The FBI is riding high

It is difficult to determine how effective and efficient US counterterrorism efforts are from the vantage point of several years. It is noteworthy that there have been no further attacks on US soil and several potential attacks have been prevented. However, those facts alone do not lessen the Federal Bureau of Investigation's determination to continue to fine-tune and improve itself as an effective intelligence agency that also functions as a premiere law enforcement agency.

The Justice Department's Inspector General's report rightfully points out the need for continued vigilance to ensure proper administrative steps regarding National Security Letters are followed and addressed, and that the process is refined and improved where appropriate. But it's also significant that the IG's report highlighted the breakneck, intense environment the FBI has operated in since 9/11 to ensure that no terrorism lead goes uncovered, and that another 9/11 does not ever happen again. The IG's report emphasizes, and it bears repeating, that there was no malicious intent or wrongdoing on the part of the FBI with regard to these letters. Nonetheless, allowing appropriate external oversight along with an ongoing internal FBI audit will no doubt determine what needs further improvement.

The 9/11 Commission and the Weapons of Mass Destruction Commission both agreed that breaking up the FBI and creating a British MI-5 type organization, as John Woo recommends in his article "Break Up the FBI," was unnecessary and undesirable. Both reports also argued that having one agency gather the intelligence, conduct the investigation, stop the threat, and if applicable, prosecute the subjects, was indeed the best way for America. But to assume the FBI was merely waiting on any Commission's report and not actively and intensely re-tooling and re-engineering itself, based on the new paradigm following 9/11, is a tremendous insult to the thousands of dedicated men and women serving in the FBI.

In many countries, foreign intelligence services are aligned with a single national police service, but not necessarily with thousands of state, local, and other federal partners, as is the case with the FBI. Because of those partnerships, the FBI is infinitely better situated and America better protected. Quite simply, the FBI has the capacity to employ criminal and intelligence tactics, techniques, laws, and procedures, all in a single cohesive effort, from inside one agency.

Agencies charged with homeland security and protecting America and American interests from terrorist attack are not private sector companies that can be measured by market share, profit margin, or share price. The goal of many private sector companies is to make money, not to save lives or protect America. If companies do not profit, they do not survive, regardless of size, streamlining attempts, market influence, or reorganization. Applying a business model to counterterrorism would be the height of folly.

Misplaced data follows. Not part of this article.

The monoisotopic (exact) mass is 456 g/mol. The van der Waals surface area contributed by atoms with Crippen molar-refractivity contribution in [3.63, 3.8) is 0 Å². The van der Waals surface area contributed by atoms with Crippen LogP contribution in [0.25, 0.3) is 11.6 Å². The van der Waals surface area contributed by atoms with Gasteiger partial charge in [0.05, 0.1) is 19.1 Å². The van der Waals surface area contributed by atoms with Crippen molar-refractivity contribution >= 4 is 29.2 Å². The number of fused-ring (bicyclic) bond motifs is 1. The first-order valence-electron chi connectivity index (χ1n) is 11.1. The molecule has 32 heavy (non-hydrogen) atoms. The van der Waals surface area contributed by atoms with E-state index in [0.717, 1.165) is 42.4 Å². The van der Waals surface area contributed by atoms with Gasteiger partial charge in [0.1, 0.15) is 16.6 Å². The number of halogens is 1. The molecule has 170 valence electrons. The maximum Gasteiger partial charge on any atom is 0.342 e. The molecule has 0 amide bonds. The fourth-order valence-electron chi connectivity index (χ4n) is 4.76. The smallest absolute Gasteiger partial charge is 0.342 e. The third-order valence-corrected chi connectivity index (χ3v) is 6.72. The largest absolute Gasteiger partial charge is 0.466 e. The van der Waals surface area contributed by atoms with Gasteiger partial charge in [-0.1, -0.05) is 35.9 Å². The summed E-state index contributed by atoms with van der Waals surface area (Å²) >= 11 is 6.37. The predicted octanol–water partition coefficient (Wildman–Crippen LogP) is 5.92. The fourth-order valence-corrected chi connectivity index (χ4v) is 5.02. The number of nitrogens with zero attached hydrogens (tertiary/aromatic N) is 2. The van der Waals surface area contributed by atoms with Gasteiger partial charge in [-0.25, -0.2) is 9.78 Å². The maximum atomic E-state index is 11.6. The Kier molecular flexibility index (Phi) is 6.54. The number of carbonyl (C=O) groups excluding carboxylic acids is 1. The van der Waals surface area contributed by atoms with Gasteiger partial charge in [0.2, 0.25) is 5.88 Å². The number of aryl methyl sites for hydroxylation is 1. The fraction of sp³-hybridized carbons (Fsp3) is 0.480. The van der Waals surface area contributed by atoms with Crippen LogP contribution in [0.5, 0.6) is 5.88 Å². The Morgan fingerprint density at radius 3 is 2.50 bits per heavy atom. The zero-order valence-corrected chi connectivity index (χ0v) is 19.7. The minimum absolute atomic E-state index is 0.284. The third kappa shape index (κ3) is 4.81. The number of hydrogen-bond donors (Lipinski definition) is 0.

Each and every day, 24/7, a tremendous effort to keep America safe is being waged by the FBI's special agents and professional support employees, which also include an ever-growing cadre of superb intelligence analysts. They are mapping domains relative to threats, identifying what is known, what is not known, what and where the gaps are, and, most importantly, defining strategies and intelligence reporting requirements to close the gaps. As head of the Los Angeles FBI Field Office, I receive detailed domain awareness briefings and threat assessments—both tactical and strategic, from intelligence agents, counterterrorism agents, State and Local Task Force Officers, and intelligence analysts. The Law Enforcement, Fire, District Attorney, and Public Safety Command Executives of the Joint Terrorism Task Force Executive Committees in our territory receive the same briefs. From them, decisions are made for the purpose of keeping the seven counties comprising the Central District of California—the Los Angeles FBI's territory—as safe as humanly possible.

Our joint efforts with state, local, county, tribal, and other federal agency Task Force Officers and analysts are a force multiplier. All personnel, be they FBI or otherwise, analyst or law enforcement, have access to the same intelligence tools, databases and other means to ensure imaginative, intuitive, and quick assessments resulting in detection and disruption of terrorist threats. If a prosecution follows, all the better. Identifying and stopping the threat, though, remains paramount for today's FBI.

Stating that the current organizational structure is fundamentally incompatible with today's realities is, at minimum, flawed and uninformed. Promotions in the FBI are based on demonstrated leadership, people skills, liaison abilities and the sheer ability to get a job done. The FBI has restructured, re-tooled, and re-engineered itself, even as its dedicated employees, in the US and throughout the world, contribute to the defense of America and her allies.

J. Stephen Tidwell is the assistant director in charge of the FBI's Los Angeles field office.

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